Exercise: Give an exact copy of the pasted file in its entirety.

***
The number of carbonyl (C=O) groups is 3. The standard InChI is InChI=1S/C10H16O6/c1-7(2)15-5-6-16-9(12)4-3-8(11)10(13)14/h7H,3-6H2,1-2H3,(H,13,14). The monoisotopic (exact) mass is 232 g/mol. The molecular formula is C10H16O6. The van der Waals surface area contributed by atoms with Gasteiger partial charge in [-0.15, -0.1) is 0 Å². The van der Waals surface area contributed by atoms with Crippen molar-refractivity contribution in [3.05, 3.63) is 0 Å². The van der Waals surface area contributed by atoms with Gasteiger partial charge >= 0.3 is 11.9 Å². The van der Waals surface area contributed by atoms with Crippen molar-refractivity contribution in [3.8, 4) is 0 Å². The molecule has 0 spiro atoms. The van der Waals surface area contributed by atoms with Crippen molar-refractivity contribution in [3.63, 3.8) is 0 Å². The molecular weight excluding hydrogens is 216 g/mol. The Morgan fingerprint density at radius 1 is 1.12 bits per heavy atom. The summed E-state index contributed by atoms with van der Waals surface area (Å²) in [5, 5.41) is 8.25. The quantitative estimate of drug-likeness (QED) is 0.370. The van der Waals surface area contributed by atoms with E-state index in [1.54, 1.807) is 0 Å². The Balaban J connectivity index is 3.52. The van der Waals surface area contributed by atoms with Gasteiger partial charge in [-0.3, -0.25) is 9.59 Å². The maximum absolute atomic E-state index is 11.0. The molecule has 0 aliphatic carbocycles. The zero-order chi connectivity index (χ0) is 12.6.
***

The number of carbonyl (C=O) groups is 3. The standard InChI is InChI=1S/C10H16O6/c1-7(2)15-5-6-16-9(12)4-3-8(11)10(13)14/h7H,3-6H2,1-2H3,(H,13,14). The monoisotopic (exact) mass is 232 g/mol. The molecular formula is C10H16O6. The van der Waals surface area contributed by atoms with Gasteiger partial charge in [-0.15, -0.1) is 0 Å². The van der Waals surface area contributed by atoms with Crippen molar-refractivity contribution in [3.05, 3.63) is 0 Å². The van der Waals surface area contributed by atoms with Gasteiger partial charge >= 0.3 is 11.9 Å². The van der Waals surface area contributed by atoms with Crippen molar-refractivity contribution in [3.8, 4) is 0 Å². The molecule has 0 spiro atoms. The van der Waals surface area contributed by atoms with Crippen molar-refractivity contribution in [3.63, 3.8) is 0 Å². The molecular weight excluding hydrogens is 216 g/mol. The Morgan fingerprint density at radius 1 is 1.12 bits per heavy atom. The summed E-state index contributed by atoms with van der Waals surface area (Å²) in [5, 5.41) is 8.25. The quantitative estimate of drug-likeness (QED) is 0.370. The van der Waals surface area contributed by atoms with E-state index in [1.54, 1.807) is 0 Å². The Balaban J connectivity index is 3.52. The van der Waals surface area contributed by atoms with Gasteiger partial charge in [-0.3, -0.25) is 9.59 Å². The maximum absolute atomic E-state index is 11.0. The molecule has 0 aliphatic carbocycles. The zero-order chi connectivity index (χ0) is 12.6.